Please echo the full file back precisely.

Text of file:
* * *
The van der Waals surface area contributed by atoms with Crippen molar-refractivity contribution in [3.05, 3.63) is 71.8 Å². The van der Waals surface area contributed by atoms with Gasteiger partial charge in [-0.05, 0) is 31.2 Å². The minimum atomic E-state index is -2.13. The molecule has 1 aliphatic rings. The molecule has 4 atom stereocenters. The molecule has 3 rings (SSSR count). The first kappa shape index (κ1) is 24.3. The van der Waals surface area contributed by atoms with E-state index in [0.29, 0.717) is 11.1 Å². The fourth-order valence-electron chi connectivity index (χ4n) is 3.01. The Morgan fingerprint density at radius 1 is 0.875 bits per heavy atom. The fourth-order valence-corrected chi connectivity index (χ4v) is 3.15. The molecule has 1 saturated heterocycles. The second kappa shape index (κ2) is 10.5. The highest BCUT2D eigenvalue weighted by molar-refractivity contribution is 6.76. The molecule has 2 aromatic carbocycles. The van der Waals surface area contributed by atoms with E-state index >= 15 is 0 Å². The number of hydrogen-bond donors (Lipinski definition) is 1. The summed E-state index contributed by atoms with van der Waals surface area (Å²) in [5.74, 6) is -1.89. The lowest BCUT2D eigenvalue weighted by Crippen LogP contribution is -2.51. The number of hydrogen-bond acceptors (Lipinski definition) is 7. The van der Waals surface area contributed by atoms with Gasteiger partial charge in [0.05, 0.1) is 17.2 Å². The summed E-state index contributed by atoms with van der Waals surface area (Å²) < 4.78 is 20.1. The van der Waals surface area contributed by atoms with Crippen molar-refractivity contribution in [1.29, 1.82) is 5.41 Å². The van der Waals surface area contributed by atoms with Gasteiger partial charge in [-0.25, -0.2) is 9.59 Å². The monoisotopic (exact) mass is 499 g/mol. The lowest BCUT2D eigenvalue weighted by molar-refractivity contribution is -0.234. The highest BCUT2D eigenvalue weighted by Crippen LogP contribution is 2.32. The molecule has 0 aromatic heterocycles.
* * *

The van der Waals surface area contributed by atoms with Crippen molar-refractivity contribution in [3.05, 3.63) is 71.8 Å². The van der Waals surface area contributed by atoms with Gasteiger partial charge in [-0.05, 0) is 31.2 Å². The minimum atomic E-state index is -2.13. The molecule has 1 aliphatic rings. The molecule has 4 atom stereocenters. The molecule has 3 rings (SSSR count). The first kappa shape index (κ1) is 24.3. The van der Waals surface area contributed by atoms with E-state index in [0.29, 0.717) is 11.1 Å². The fourth-order valence-electron chi connectivity index (χ4n) is 3.01. The Morgan fingerprint density at radius 1 is 0.875 bits per heavy atom. The fourth-order valence-corrected chi connectivity index (χ4v) is 3.15. The molecule has 1 saturated heterocycles. The second kappa shape index (κ2) is 10.5. The highest BCUT2D eigenvalue weighted by molar-refractivity contribution is 6.76. The molecule has 2 aromatic carbocycles. The van der Waals surface area contributed by atoms with E-state index >= 15 is 0 Å². The number of hydrogen-bond donors (Lipinski definition) is 1. The summed E-state index contributed by atoms with van der Waals surface area (Å²) in [5.74, 6) is -1.89. The lowest BCUT2D eigenvalue weighted by Crippen LogP contribution is -2.51. The number of hydrogen-bond acceptors (Lipinski definition) is 7. The van der Waals surface area contributed by atoms with Gasteiger partial charge in [0.05, 0.1) is 17.2 Å². The summed E-state index contributed by atoms with van der Waals surface area (Å²) < 4.78 is 20.1. The van der Waals surface area contributed by atoms with Crippen molar-refractivity contribution in [1.29, 1.82) is 5.41 Å². The van der Waals surface area contributed by atoms with Gasteiger partial charge in [-0.25, -0.2) is 9.59 Å². The monoisotopic (exact) mass is 499 g/mol. The lowest BCUT2D eigenvalue weighted by molar-refractivity contribution is -0.234. The highest BCUT2D eigenvalue weighted by Crippen LogP contribution is 2.32. The molecule has 0 aromatic heterocycles.